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CHASING A FLYING FIGURE
After what had happened Martin could never visit the waterside and
look at the great birds wading and swimming there without a feeling
that was like a sudden coldness in the blood of his veins. The rosy
spoonbill he had killed and cried over and the great bird-cloud that
had frightened him were never forgotten. He grew tired of shouting
to the echoes: he discovered that there were even more wonderful
things than the marsh echoes in the world, and that the world was
bigger than he had thought it. When spring with its moist verdure
and frail, sweet-smelling flowers had gone; when the great plain
began to turn to a rusty-brown colour, and the dry hard earth was
full of cracks, and the days grew longer and the heat greater, there
came an appearance of water that quivered and glittered and danced
before his wondering sight, and would lead him miles from home every
day in his vain efforts to find out what it was. He could talk of
nothing else, and asked endless questions about it, and they told
him that this strange thing was nothing but the Mirage, but of
course that was not telling him enough, so that he was left to
puzzle his little boy-brains over this new mystery, just as they had
puzzled before over the mystery of the echoes. Now this Mirage was a
glittering whiteness that looked just like water, always shining and
dancing before him and all round him, on the dry level plain where
there was no water. It was never quiet, but perpetually quivering
and running into wavelets that threw up crests and jets of sprays as
from a fountain, and showers of brilliant drops that flashed like
molten silver in the sunlight before they broke and vanished, only
to be renewed again. It appeared every day when the sun was high and
the air hot, and it was often called _The False Water_. And false it
was, since it always flew before him as he ran, so that although he
often seemed to be getting nearer to it he could never quite
overtake it. But Martin had a very determined spirit for a small boy,
and although this appearance of water mocked his efforts a hundred
times every day with its vanishing brightness and beauty, he would
not give up the pursuit.
Now one day when there was not a cloud on the great hot whitey-blue
sky, nor a breath of air stirring, when it was all silent, for not
even a grass-hopper creaked in the dead, yellow, motionless grass,
the whole level earth began to shine and sparkle like a lake of
silvery water, as Martin had never seen it shine before. He had
wandered far away from home--never had he been so far--and still he
ran and ran and ran, and still that whiteness quivered and glittered
and flew on before him; and ever it looked more temptingly near,
urging him to fresh exertions. At length, tired out and overcome
with heat, he sat down to rest, and feeling very much hurt at the
way he had been deceived and led on, he shed one little tear. There
was no mistake about that tear; he felt it running like a small
spider down his cheek, and finally he saw it fall. It fell on to a
blade of yellow grass and ran down the blade, then stopped so as to
gather itself into a little round drop before touching the ground.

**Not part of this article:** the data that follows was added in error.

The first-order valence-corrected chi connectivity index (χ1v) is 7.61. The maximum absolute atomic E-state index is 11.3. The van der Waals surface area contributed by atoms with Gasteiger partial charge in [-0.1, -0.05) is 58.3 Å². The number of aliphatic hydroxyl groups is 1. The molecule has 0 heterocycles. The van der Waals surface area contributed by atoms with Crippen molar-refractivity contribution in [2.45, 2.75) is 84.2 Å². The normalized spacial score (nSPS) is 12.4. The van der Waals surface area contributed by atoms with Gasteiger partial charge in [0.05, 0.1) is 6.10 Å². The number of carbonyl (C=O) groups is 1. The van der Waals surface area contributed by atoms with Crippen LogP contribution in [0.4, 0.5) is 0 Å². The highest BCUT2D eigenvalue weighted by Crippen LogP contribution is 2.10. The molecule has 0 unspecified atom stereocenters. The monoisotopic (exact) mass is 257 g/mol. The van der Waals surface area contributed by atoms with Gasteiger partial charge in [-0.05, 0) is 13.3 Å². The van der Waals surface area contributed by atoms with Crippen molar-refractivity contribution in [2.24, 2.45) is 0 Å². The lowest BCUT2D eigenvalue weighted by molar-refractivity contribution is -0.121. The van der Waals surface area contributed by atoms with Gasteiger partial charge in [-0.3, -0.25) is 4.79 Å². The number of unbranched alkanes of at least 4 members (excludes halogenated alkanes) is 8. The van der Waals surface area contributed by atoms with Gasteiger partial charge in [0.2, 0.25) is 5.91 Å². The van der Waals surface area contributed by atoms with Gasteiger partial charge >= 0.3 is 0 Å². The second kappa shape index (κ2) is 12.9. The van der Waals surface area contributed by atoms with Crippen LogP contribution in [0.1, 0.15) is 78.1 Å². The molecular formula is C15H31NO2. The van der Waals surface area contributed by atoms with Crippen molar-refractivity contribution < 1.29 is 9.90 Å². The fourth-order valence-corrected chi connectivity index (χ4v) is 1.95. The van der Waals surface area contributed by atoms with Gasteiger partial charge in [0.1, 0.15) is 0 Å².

Just then, out of the roots of the grass beneath it, crept a tiny
dusty black beetle and began drinking the drop, waving its little
horns up and down like donkey's ears, apparently very much pleased
at its good fortune in finding water and having a good drink in such
a dry, thirsty place. Probably it took the tear for a drop of rain
just fallen out of the sky.
"You _are_ a funny little thing!" exclaimed Martin, feeling now less
like crying than laughing.
The wee beetle, satisfied and refreshed, climbed up the grass-blade,
and when it reached the tip lifted its dusty black wing-cases just
enough to throw out a pair of fine gauzy wings that had been neatly
folded up beneath them, and flew away.
Martin, following its flight, had his eyes quite dazzled by the
intense glitter of the False Water, which now seemed to be only a
few yards from him: but the strangest thing was that in it there
appeared a form--a bright beautiful form that vanished when he gazed
steadily at it. Again he got up and began running harder than ever
after the flying mocking Mirage, and every time he stopped he
fancied that he could see the figure again, sometimes like a pale
blue shadow on the brightness; sometimes shining with its own
excessive light, and sometimes only seen in outline, like a figure
graved on glass, and always vanishing when looked at steadily.
Perhaps that white water-like glitter of the Mirage was like a
looking-glass, and he was only chasing his own reflection. I cannot
say, but there it was, always before him, a face as of a beautiful
boy, with tumbled hair and laughing lips, its figure clothed in a
fluttering dress of lights and shadows. It also seemed to beckon to
him with its hand, and encourage him to run on after it with its
bright merry glances.
At length when it was past the hour of noon, Martin sat down under a
small bush that gave just shade enough to cover him and none to spare.
It was only a little spot of shade like an island in a sea of heat
and brightness. He was too hot and tired to run more, too tired even
to keep his eyes open, and so, propping his back against the stem of
the small bush, he closed his tired hot eyes.
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